Hepatitis is an illness caused by swelling and irritation of the liver. Hepatitis can be caused by chemicals, drugs or viral infections. There are three types of viral hepatitis A, B and C. This fact sheet is about hepatitis C.
How do I know if I have it?
Most people have no symptoms when they are first infected with the virus. This is because the signs are very small and they go away in a few weeks. Symptoms can include flu like symptoms, dark wee and yellowing of the eyeballs and skin (Jaundice). Some people with ongoing hepatitis C will feel well and never develop any of these signs. But they are still infectious.
A small number of people with chronic hepatitis C will have liver failure or cancer of the liver.
People with chronic hepatitis C may feel.
• Loss of appetite.
• Soreness in the right upper part of the belly.
• Fever or flu like symptoms.
• Joint pains.
How did I get it?
Hepatitis C is passed when the blood of an infected person enters the bloodstream of an uninfected person.
This can happen through;
- Any form of skin penetration with unsterile equipment including, sharing needles, syringes,
spoons, tourniquets and other injecting equipment.
- Needle stick injuries.
- Tattooing and body piercing.
- Sharing toothbrushes, razors or sex toys.
- Other items that may have blood on them.
- Blood from an infected person makes direct contact with an open wound or cut of a person who isn’t infected (Blood-to-blood contact).
Very rarely, hepatitis C may also be transmitted.
- From mother to child during pregnancy, childbirth or breastfeeding if the mother’s nipples are
cracked or infected.
- During sex, if there is blood being swapped.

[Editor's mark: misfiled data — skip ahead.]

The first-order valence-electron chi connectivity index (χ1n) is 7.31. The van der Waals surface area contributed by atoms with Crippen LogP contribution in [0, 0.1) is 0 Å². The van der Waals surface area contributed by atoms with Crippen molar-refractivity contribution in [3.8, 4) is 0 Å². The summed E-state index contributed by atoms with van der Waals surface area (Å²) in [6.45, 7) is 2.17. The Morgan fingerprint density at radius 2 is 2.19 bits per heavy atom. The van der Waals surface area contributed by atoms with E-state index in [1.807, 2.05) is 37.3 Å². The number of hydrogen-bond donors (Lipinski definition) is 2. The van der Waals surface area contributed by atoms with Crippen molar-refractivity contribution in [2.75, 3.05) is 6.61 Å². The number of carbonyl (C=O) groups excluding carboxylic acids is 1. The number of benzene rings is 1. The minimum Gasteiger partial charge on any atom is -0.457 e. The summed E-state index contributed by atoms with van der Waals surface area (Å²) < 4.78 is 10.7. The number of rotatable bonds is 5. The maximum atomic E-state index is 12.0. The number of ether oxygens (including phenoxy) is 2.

- During medical procedures, if standard precautions are not followed.
Hepatitis C is not passed on by casual contact. This includes.
- Hugging or holding hands.
- Kissing on the cheek.
- Coughing or sneezing.
- Sharing food.
- Sharing eating utensils such as spoons or chopsticks.
How can I make sure I don’t get it?
To prevent the spread of hepatitis C, avoid blood-to-blood contact.
- Never share needles, syringes and other injecting equipment.
- Ensure tattoo, acupuncture, and body piercing equipment are sterile.
- Always use condoms, latex gloves or dental dams during sex if blood may be present.
- Ensure health facilities and staff comply with infection control guidelines.
- Never share razors, toothbrushes, combs and nail clippers.
You can get new injecting equipment from your local needle and syringe program. These are free, anonymous and confidential services. You can also get injecting equipment from some pharmacies.
See a doctor regularly for support and advice if you are injecting drugs or doing other things which put you at risk of hepatitis C. There is no vaccination to prevent hepatitis C.
How do I test for it?
By a blood test. It may take up to 6 months from when you were infected before the test can show if you have it.
How can I get rid of it?
New treatments for hepatitis C are available, these treatments are called ‘direct acting antivirals (DAAs). They are highly effective with 90% of people getting rid of hepatitis C. These tablets have very few side effects and the medication only needs to be taken for 12 weeks for most people or 24 weeks in some cases. In some rare cases you may need to have an injection.
This treatment improves the health of the liver and stops damage caused by the virus. People living with hepatitis C should visit their GP about getting treated. People with hepatitis C should consider getting vaccinated for hepatitis A and B.
People with hepatitis C should limit or avoid alcohol. Also get lots of rest and eat a healthy diet. Who do I need to tell and why?
If you have been diagnosed with hepatitis C it is important to tell anyone you know that may have been exposed so they can be tested. This helps stop the spread of the virus. Ask your doctor if you aren’t sure who you need to tell. They can help you with this and help you contact them.